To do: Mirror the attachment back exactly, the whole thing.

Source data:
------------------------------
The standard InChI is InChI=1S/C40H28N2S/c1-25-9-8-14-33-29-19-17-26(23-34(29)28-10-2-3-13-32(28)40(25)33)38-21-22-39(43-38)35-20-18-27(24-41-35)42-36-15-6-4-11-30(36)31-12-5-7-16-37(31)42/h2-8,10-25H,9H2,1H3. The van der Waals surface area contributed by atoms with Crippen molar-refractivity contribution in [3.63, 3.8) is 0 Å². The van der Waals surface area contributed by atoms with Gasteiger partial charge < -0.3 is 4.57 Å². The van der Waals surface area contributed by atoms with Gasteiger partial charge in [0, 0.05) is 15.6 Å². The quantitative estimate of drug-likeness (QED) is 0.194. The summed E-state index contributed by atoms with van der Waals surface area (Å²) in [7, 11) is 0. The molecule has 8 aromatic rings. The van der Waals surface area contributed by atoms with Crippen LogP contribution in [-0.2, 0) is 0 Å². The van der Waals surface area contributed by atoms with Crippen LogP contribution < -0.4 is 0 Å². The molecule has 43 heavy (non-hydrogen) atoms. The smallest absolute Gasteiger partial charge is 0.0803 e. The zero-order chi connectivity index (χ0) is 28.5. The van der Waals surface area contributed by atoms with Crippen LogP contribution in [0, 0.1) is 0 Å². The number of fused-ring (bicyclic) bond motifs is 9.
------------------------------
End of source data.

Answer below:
The standard InChI is InChI=1S/C40H28N2S/c1-25-9-8-14-33-29-19-17-26(23-34(29)28-10-2-3-13-32(28)40(25)33)38-21-22-39(43-38)35-20-18-27(24-41-35)42-36-15-6-4-11-30(36)31-12-5-7-16-37(31)42/h2-8,10-25H,9H2,1H3. The van der Waals surface area contributed by atoms with Crippen molar-refractivity contribution in [3.63, 3.8) is 0 Å². The van der Waals surface area contributed by atoms with Gasteiger partial charge < -0.3 is 4.57 Å². The van der Waals surface area contributed by atoms with Gasteiger partial charge in [0, 0.05) is 15.6 Å². The quantitative estimate of drug-likeness (QED) is 0.194. The summed E-state index contributed by atoms with van der Waals surface area (Å²) in [7, 11) is 0. The molecule has 8 aromatic rings. The van der Waals surface area contributed by atoms with Crippen LogP contribution in [-0.2, 0) is 0 Å². The van der Waals surface area contributed by atoms with Crippen LogP contribution < -0.4 is 0 Å². The molecule has 43 heavy (non-hydrogen) atoms. The smallest absolute Gasteiger partial charge is 0.0803 e. The zero-order chi connectivity index (χ0) is 28.5. The van der Waals surface area contributed by atoms with Crippen LogP contribution in [0, 0.1) is 0 Å². The number of fused-ring (bicyclic) bond motifs is 9.